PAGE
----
Then:

yourapp.tests:

from yourproject.tests.base import SeleniumTestBase, WebTestBase
from django_functest import FuncBaseMixin

class ContactFormTestBase(FuncBaseMixin):
    def test_contact_form(self):
        self.get_url("contact_form")
        self.fill({'#id_email': 'my@email.com',
                   '#id_message': 'Hello'})
        self.submit('input[type=submit]')
        self.assertTextPresent('Thanks for your message!')

class ContactFormWebTests(ContactFormTestBase, WebTestBase):
    pass

class ContactFormSeleniumTests(ContactFormTestBase, SeleniumTestBase):
    pass

You now have two tests for the price of one!

Of course:

  • You don’t have to use both - the high level API provided by django-functest is still useful for writing either kind of test.
  • Sometimes you have pages that require Javascript to work for some parts. This can be handled by adding tests to the Selenium subclass only.

Sometimes you need different actions to be done if Javascript is enabled. In this case, there are several options:

  1. Use an abstract method in the base class, and create different implementations of it in the subclasses:

    class ContactFormTestBase(FuncBaseMixin):
        def test_foo(self):
            self.get_url('foo')
            self.do_thing()
            self.assertTextPresent('Success!')
    
    class ContactFormWebTests(ContactFormTestBase, WebTestBase):
        def do_thing(self):
            pass # etc.
    
    class ContactFormSeleniumTests(ContactFormTestBase, SeleniumTestBase):
        def do_thing(self):
            pass # etc.
    
  2. Test the attribute is_full_browser_test. This is True for Selenium, and False for WebTest. For example:

    def test_foo(self):
        self.get_url('foo')
        if self.is_full_browser_test:
            # Form is not visible until we click this button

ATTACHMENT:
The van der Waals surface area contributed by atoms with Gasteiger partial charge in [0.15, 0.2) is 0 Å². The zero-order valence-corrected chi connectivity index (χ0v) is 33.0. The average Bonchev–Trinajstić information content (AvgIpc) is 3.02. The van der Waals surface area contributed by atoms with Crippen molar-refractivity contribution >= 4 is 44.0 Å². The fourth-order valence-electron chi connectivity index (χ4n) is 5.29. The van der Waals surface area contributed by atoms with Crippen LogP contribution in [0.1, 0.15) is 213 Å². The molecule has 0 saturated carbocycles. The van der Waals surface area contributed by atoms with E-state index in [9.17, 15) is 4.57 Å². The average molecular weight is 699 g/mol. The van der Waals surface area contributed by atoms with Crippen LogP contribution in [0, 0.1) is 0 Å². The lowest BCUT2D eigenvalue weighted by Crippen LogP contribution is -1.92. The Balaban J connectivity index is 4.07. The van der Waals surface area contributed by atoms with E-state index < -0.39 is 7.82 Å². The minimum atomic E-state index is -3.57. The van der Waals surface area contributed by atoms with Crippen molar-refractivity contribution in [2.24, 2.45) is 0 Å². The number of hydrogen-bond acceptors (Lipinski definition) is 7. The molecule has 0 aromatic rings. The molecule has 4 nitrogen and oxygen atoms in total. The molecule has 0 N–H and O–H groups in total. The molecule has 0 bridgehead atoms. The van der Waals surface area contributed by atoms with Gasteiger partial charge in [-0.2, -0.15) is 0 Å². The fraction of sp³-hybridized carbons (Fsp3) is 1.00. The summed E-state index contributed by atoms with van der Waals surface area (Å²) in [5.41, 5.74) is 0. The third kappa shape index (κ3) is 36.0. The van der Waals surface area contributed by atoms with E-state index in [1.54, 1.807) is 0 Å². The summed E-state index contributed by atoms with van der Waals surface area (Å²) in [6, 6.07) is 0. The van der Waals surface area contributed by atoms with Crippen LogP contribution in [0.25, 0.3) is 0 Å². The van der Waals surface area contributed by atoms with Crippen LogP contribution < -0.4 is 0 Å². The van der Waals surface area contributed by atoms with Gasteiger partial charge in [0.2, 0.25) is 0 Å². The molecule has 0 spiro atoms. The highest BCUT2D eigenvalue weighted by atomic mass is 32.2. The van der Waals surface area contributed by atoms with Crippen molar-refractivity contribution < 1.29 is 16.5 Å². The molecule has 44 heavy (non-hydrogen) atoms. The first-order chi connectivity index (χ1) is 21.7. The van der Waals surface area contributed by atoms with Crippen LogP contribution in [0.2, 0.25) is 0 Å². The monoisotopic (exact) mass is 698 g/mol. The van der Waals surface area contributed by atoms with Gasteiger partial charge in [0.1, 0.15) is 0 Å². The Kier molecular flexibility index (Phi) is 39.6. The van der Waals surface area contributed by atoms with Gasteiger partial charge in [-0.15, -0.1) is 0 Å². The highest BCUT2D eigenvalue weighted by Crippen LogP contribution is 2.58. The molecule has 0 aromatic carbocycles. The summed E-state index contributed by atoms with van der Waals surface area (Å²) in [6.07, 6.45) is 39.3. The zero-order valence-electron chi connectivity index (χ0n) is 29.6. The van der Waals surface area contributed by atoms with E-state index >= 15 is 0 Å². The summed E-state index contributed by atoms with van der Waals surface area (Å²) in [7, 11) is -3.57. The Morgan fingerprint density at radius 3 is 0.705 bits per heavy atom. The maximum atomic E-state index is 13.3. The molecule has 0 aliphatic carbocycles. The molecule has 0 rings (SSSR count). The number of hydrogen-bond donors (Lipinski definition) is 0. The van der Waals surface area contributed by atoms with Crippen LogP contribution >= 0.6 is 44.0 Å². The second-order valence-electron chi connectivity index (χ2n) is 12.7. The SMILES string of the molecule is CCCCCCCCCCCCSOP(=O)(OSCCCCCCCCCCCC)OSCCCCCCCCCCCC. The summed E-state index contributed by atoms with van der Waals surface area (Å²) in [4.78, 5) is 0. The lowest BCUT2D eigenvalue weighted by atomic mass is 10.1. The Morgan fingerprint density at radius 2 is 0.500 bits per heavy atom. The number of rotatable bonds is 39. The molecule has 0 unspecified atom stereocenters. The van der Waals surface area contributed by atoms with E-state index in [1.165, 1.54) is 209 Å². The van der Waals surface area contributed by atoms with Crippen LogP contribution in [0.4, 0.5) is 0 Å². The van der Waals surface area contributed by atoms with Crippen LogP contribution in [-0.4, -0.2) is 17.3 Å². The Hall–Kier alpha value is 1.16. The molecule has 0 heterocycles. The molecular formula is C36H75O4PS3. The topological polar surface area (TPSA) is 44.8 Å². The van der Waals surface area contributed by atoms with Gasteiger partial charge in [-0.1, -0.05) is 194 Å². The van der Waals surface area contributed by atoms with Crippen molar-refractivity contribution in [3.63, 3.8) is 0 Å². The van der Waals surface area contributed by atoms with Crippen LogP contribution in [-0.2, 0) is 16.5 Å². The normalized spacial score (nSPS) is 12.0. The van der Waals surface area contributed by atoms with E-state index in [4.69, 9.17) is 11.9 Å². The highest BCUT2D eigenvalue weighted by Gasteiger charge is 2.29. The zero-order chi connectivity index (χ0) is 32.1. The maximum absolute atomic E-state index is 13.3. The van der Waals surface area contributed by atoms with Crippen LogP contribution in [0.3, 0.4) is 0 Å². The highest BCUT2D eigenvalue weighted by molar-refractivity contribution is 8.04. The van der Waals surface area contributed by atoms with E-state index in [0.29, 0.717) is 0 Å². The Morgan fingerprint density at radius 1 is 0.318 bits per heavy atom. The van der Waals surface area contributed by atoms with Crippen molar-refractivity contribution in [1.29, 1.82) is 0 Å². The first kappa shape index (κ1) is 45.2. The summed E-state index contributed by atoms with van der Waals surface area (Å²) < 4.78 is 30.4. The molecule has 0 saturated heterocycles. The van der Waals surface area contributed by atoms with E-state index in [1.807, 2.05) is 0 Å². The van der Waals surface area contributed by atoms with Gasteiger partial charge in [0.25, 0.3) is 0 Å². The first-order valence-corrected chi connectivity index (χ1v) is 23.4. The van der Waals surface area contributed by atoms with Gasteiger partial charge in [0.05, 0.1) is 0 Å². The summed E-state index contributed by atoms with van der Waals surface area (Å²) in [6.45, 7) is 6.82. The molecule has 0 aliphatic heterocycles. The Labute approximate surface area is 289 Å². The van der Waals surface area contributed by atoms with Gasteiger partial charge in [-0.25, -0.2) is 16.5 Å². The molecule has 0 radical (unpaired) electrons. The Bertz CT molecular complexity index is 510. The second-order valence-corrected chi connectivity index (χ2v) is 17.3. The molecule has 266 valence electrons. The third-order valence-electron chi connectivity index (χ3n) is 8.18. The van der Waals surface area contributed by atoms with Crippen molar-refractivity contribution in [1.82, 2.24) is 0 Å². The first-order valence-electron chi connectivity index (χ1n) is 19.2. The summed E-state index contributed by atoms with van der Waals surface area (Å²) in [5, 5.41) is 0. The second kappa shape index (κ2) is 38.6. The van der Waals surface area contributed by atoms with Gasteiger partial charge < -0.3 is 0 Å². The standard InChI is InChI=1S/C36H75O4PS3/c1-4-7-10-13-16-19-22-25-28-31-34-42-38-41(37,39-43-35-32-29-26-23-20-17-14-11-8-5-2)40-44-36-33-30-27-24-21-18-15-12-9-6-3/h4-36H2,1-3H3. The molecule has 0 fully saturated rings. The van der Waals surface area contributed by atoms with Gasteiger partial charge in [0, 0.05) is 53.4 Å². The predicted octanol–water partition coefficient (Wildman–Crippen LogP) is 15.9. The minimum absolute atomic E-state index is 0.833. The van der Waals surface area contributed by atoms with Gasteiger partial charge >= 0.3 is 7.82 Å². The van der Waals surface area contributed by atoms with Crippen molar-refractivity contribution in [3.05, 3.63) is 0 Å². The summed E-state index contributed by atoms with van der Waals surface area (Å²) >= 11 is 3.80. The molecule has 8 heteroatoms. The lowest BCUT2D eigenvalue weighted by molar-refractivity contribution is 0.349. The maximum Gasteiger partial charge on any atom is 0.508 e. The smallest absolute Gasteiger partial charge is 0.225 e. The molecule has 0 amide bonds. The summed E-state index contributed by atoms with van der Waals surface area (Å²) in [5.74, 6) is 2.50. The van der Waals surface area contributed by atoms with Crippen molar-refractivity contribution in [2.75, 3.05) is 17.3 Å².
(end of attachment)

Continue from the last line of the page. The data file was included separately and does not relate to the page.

self.click('input.foo')
        self.fill_form()
        self.submit('input[type=submit]')
        self.assertTextPresent('Success!')
    

Tips

The following are various tips for writing reliable tests.

Use FuncBaseMixin

In the above example, FuncBaseMixin is not strictly needed at all - it provides method definitions which all raise NotImplementedError - so you could replace it with object. However, it can be very useful for editors that provide code autocompletion help, which be able to find the docstrings on FuncBaseMixin when you are writing methods like ContactFormTestBase.test_contact_form. You may want to inherit from it in your own base class.

Avoid 404s

For Selenium tests, the browser will load not only the main page, but various other resources (Javascript, CSS etc.). It can be important to ensure that these resources will be served by your dev server. Requesting pages that don’t exist will slow down your tests, and it can introduce unreliability. This can especially be true if your site has complex middleware, redirects etc. and things that affect the session. Unnecessary requests could trigger some of these actions and complicate things.

In particular, in the absence of a defined favicon location, browsers will request /favicon.ico. This will typically hit your app and produce 1) a redirect since it does not end with / and 2) a 404. Depending on your URLs it could also trigger other work, since it does not have the static URL prefix, and so it won’t be handled by the normal staticfiles finder. To workaround this, it is recommended to put your favicon in the staticfiles folder, and specify its location.